In a recent ruling of the Supreme Court Plenary, it was confirmed that football cannot be considered an original work for the purposes of the Intellectual Property Law.
Many people, when talking about football, may think of Maradona’s goal of the century in Mexico ’86 or Zidane’s volley in Glasgow, and refer to them as works of art. Well, the Supreme Court has declared that they are not, at least for the purposes of the Intellectual Property Law (LPI).
As the TS has stated in its judgement 546/2022 of 2nd June, although it is true that during a match there may be some plays with a certain aesthetic value, this is far from being a literary, artistic or scientific work. It is therefore a sporting spectacle, not an artistic one, and although we can imagine many situations that evoke a certain beauty, the reality of the sport is that there is a large majority of plays in which no artistic value can be appreciated.
In the case at stake, three bars in Valencia had been broadcasting the Spanish Professional Football League matches without a licence. In the first instance, Valencia Criminal Court No. 7 sentenced the owner of these bars for a minor offence relating to the market and consumers, imposing a fine of 720 euros. However, La Liga appealed the judgement on the grounds that it could be an offence against Intellectual Property under Article 270 of the Penal Code. The ‘problem’ with this article is that the offence requires the guilty party to: “with the intention of obtaining a direct or indirect economic benefit and to the detriment of a third party, reproduces, plagiarises, distributes, publicly communicates or in any other way economically exploits, in whole or in part, a literary, artistic or scientific work or performance, or its transformation, in any form, in any manner whatsoever, artistic performance fixed in any kind of medium or communicated by any means, without the authorisation of the holders of the corresponding intellectual property rights or their assignees“, that is to say, the unauthorised use must be carried out in respect of a work within the meaning of the Intellectual Property Law.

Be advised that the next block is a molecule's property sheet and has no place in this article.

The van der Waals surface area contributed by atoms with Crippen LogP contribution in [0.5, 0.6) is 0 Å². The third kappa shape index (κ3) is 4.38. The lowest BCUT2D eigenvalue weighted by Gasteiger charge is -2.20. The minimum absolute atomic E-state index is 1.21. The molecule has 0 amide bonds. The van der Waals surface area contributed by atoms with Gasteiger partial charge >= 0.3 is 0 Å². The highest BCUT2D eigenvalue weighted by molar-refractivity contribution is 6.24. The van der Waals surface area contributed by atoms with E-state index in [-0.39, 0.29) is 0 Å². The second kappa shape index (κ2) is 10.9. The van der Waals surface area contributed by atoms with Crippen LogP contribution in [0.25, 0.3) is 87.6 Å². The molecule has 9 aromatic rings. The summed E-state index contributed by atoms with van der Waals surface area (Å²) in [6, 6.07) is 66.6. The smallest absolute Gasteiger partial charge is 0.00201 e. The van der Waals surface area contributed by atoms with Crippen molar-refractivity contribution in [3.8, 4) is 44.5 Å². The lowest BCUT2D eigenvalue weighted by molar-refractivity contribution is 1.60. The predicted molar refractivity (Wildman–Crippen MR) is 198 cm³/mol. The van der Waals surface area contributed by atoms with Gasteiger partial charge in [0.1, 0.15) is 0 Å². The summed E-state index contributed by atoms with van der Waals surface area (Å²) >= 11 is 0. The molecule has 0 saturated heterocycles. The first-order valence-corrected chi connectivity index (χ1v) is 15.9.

However, the broadcasts of a football match do find protection under the LPI, but not because they are literary, artistic or scientific works, but because the audiovisual recordings containing the match and the transmission of the broadcasts of the broadcasting organizations are protected. These are therefore rights included in Book II of the LPI whose unauthorised use will lead to a sanction, as in the present case in the form of an offence against the market and consumers, but which do not fall within the scope of Art.270 of the CP since the infringement ought to be produced in relation to an original work, so it cannot be protected through these criminal proceedings.
This ruling confirms something that for intellectual property experts might seem rather obvious, but which undoubtedly needed to be delimited by the judiciary. As it is usual with copyright, the line between what can be considered art for society and what is art for legal purposes is not always in the same place. This ruling is in line with what has already been decided by the judiciary with respect to other sporting events such as bullfighting, whose copyright protection was also denied.